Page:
Leonard Kress | Braids & Other Sestinas

Braids & Other Sestinas. Number 7 in the Keystone Chapbook Series and co-winner of the 2010 Keystone Chapbook Prize, selected by guest judge Betsy Sholl:

“Easy to think a collection of twenty sestinas (minus envoy) would be drear, repetitive, self-indulgent. But read these poems, and something happens. Call it surprise, call it the poet letting the poem loose to fly and going along on the tailwind. The poet pays homage to other artists, explores myth and the great biblical themes, writes of love and grief. At times the form becomes nearly invisible as the voice takes over. There’s a rollicking cleverness that turns away from itself into the deeper/darker heart of its concerns, as in the final poem where a son grieving for his dying mother says ‘Strange for us offspring–parents retracting into kids,/ Meeting ours along the way, flashing signs.’ I find these poems challenging, compelling, and moving in both muscular and emotional ways.”

Publication date: May 21, 2011 [125 copies]
ISBN-13: 978-0-9829396-8-0
42 pages
$ 9.00

Kress_Braids_web coverCover art by Mania Dajnak: www.maniadajnak.com

Leonard Kress grew up in and around Philadelphia. He studied religion at Temple University, creative writing at Columbia, and Polish literature and folklore at The Jagiellonian University in Krakow, Poland. His collections of poetry include The Centralia Mine Fires (Flume Press), Sappho’s Apples (HarrowGate Press), Orphics (Kent State University Press), and The Orpheus Complex (Main St. Rag Press). Currently, he teaches philosophy, religion and creative writing at Owens College in northwest Ohio.

Eradicating the Rodent

Picasso said to Braque, I see a squirrel
In your painting, there among the table top
Items–tobacco pouch, pipe, etc. No, 
Said Braque, until he looked again; 
He was, after all, a formalist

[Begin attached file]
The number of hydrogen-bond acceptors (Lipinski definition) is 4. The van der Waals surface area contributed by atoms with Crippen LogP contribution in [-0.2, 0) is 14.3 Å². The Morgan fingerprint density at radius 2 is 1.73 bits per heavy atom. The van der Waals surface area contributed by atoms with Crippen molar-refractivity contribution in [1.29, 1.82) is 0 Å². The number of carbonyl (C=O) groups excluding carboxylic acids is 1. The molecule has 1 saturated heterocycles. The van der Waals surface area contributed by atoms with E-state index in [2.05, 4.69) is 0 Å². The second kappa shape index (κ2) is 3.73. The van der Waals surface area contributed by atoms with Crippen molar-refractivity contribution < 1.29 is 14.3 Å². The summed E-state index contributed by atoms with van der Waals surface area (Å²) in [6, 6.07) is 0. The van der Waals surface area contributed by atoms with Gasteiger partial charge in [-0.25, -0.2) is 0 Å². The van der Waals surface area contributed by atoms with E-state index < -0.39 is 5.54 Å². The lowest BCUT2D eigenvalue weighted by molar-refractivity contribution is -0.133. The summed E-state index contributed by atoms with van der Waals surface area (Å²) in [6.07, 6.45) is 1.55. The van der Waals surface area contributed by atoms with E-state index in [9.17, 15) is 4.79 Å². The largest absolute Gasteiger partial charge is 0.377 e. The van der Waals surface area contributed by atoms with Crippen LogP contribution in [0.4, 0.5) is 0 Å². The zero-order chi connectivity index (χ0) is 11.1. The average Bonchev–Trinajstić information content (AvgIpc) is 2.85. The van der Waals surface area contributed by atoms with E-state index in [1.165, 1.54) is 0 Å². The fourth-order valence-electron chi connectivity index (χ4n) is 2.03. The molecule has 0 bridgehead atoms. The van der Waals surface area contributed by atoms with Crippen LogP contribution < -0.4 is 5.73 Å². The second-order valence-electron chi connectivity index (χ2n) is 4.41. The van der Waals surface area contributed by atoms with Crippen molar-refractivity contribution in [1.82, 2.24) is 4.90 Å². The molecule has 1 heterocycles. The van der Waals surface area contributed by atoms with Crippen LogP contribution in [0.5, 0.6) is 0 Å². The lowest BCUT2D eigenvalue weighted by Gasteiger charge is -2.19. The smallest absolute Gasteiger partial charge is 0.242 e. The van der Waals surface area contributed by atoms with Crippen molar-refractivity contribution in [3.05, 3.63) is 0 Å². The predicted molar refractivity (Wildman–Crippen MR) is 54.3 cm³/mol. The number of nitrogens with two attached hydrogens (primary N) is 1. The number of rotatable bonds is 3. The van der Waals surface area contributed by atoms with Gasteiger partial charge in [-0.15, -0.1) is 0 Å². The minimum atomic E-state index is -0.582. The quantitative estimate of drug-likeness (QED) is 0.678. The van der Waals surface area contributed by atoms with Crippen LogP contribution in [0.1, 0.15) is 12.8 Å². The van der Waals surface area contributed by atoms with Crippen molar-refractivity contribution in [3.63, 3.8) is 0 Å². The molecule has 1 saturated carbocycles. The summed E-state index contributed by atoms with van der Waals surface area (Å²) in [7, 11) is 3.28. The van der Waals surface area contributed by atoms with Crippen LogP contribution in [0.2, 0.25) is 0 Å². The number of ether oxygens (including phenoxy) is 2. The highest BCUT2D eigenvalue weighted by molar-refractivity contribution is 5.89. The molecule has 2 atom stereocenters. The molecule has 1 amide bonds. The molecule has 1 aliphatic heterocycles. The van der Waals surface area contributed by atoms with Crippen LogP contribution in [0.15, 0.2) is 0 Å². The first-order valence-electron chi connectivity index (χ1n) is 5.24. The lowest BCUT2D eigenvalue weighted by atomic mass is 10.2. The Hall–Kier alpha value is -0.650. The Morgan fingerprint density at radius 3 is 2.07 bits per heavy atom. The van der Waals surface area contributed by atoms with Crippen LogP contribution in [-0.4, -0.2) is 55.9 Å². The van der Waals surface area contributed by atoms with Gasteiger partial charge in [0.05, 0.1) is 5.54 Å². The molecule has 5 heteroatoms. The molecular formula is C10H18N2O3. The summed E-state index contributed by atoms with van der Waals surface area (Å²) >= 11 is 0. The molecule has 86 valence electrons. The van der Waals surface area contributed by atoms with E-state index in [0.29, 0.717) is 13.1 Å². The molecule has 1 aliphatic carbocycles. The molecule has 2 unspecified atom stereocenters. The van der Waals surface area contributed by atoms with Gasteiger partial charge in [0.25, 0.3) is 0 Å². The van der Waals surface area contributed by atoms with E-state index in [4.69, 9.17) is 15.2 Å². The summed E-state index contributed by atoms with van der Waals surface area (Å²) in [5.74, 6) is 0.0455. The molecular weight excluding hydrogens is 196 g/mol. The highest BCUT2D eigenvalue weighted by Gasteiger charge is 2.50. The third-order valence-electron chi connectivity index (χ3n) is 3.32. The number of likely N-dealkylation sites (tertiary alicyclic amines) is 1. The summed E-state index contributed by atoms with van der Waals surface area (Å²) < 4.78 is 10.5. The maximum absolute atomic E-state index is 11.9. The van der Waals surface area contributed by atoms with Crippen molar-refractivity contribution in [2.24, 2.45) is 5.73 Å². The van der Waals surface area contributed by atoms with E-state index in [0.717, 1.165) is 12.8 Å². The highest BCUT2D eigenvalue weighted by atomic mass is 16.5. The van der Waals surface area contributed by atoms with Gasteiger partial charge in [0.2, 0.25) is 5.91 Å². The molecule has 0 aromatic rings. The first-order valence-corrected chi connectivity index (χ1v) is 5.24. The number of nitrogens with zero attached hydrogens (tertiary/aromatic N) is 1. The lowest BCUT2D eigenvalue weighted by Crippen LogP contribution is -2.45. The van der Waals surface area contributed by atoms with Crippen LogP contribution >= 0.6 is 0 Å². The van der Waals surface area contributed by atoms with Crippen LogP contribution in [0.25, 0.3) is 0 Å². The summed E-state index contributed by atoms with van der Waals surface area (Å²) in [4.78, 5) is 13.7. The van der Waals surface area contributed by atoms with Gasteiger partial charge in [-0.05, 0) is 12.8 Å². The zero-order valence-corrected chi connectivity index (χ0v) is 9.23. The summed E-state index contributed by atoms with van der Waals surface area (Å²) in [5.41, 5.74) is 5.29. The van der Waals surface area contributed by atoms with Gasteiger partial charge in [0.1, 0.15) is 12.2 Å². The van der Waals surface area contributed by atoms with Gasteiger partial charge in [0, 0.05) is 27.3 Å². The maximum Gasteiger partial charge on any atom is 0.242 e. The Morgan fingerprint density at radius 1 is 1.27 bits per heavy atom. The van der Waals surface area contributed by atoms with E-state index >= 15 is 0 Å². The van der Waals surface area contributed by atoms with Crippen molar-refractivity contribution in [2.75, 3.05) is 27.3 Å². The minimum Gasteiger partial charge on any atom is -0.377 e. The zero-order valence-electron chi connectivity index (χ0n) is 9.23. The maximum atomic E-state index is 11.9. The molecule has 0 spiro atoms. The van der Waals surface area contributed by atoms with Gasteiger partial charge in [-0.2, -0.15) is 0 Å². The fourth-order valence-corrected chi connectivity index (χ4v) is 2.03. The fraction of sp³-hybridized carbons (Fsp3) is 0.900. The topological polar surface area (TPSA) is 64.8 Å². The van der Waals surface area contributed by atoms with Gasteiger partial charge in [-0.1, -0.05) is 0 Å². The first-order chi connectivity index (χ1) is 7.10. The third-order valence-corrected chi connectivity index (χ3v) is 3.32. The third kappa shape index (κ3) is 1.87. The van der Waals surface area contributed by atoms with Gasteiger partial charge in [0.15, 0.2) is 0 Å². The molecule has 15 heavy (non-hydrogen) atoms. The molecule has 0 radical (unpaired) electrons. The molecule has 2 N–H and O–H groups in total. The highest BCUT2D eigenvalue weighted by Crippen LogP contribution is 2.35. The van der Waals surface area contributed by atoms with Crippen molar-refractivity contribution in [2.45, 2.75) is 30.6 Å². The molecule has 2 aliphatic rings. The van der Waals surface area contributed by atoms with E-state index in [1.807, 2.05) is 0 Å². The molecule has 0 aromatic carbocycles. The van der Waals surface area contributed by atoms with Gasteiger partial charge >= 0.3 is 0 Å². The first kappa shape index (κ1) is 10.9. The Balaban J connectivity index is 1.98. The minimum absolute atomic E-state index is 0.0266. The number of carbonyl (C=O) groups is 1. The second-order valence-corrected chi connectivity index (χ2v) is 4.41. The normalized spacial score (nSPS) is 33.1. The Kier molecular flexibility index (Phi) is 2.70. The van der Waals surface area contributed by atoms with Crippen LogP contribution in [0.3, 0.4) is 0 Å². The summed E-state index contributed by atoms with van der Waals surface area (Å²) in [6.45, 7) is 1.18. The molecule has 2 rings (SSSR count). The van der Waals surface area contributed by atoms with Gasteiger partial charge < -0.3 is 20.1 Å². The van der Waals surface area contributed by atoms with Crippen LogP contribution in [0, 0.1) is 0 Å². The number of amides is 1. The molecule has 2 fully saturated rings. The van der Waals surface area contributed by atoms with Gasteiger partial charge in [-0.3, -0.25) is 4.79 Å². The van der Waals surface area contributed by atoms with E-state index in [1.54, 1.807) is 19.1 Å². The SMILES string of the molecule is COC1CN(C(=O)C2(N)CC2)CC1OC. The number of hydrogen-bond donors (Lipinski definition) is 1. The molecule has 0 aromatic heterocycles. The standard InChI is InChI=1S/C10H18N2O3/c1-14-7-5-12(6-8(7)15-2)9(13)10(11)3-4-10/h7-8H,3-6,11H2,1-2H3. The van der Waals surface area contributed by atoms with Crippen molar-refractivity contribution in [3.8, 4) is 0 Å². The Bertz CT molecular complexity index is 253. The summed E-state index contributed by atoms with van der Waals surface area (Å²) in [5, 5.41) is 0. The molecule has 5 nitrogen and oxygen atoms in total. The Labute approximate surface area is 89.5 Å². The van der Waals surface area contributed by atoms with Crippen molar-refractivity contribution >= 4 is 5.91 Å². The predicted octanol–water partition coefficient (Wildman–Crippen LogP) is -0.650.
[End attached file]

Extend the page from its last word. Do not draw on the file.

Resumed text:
In control of what the viewer does and does not see.

Now that you mention it, I can’t not see
It there. Annoying rodent, haplessly squirreled
Away in mind, cracking the formalist’s
Nut. Picasso was, of course, at the top
Of his game, and had nothing to lose or gain 
If someone spotted a penguin where no

Bird was, in an etching, say, of two blue figures we know
Are alone, with a heel of bread, some wine. We could see
The interloper and laugh again, 
As now we see it/ now we don’t. He could kill the squirrel
If it twitched its nose, bring down his brush hard on the top
Of its skull. Those silly, gutless, control-freak formalists

Got it all wrong. But what happens when formal
Coherence is attempted in an abstract composition. No
Need to explain or eradicate. A spinning top
Appears, let it twirl, as long as you want to see
It, spin along, watch for its bite, but feed the squirrel,
And after losing yourself in dots & swirls & shapes, look again

To see them transformed. A jazz musician gains
Your trust by introducing a well-known form
Of a melody, seizing it, mocking it, then squirrelly
Letting it dissolve into the chord changes. He knows
That we know, just as the painter will see
What we see, and each time it’s like taking it from the top,

Once more, like a simple gift, cherry on the top
Accidental, momentary, stage front, dropped again
To foment desire. Don’t you see
How it works? How formalism 
Abhors a vacuum, that there should be no
Need for eradication. Look, gone in a flash, that squirrel.

[first appeared in Harvard Review]

Purchase Leonard’s chapbook here.

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